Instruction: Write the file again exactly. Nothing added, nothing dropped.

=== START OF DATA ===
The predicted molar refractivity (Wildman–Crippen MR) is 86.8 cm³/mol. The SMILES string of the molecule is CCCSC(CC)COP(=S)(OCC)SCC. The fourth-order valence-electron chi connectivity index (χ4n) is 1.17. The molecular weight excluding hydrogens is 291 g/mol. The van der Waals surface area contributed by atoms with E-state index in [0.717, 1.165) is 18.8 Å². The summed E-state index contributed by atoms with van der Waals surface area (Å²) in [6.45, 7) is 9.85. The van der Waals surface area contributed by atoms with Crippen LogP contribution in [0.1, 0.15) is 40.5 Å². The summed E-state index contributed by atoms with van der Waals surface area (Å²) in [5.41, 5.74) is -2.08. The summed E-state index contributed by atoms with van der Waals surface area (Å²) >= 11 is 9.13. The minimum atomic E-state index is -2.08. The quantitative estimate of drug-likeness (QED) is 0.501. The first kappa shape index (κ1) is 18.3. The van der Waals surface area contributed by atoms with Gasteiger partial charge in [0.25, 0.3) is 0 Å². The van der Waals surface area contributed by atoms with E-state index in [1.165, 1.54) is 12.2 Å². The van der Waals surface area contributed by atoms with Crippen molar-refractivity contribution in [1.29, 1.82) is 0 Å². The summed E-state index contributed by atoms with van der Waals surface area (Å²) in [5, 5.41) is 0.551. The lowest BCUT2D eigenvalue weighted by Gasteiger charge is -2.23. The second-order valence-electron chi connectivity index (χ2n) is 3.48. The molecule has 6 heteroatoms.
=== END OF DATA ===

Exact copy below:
The predicted molar refractivity (Wildman–Crippen MR) is 86.8 cm³/mol. The SMILES string of the molecule is CCCSC(CC)COP(=S)(OCC)SCC. The fourth-order valence-electron chi connectivity index (χ4n) is 1.17. The molecular weight excluding hydrogens is 291 g/mol. The van der Waals surface area contributed by atoms with E-state index in [0.717, 1.165) is 18.8 Å². The summed E-state index contributed by atoms with van der Waals surface area (Å²) in [6.45, 7) is 9.85. The van der Waals surface area contributed by atoms with Crippen LogP contribution in [0.1, 0.15) is 40.5 Å². The summed E-state index contributed by atoms with van der Waals surface area (Å²) in [5.41, 5.74) is -2.08. The summed E-state index contributed by atoms with van der Waals surface area (Å²) >= 11 is 9.13. The minimum atomic E-state index is -2.08. The quantitative estimate of drug-likeness (QED) is 0.501. The first kappa shape index (κ1) is 18.3. The van der Waals surface area contributed by atoms with Gasteiger partial charge in [0.25, 0.3) is 0 Å². The van der Waals surface area contributed by atoms with E-state index in [1.165, 1.54) is 12.2 Å². The van der Waals surface area contributed by atoms with Crippen molar-refractivity contribution in [1.29, 1.82) is 0 Å². The summed E-state index contributed by atoms with van der Waals surface area (Å²) in [5, 5.41) is 0.551. The lowest BCUT2D eigenvalue weighted by Gasteiger charge is -2.23. The second-order valence-electron chi connectivity index (χ2n) is 3.48. The molecule has 6 heteroatoms.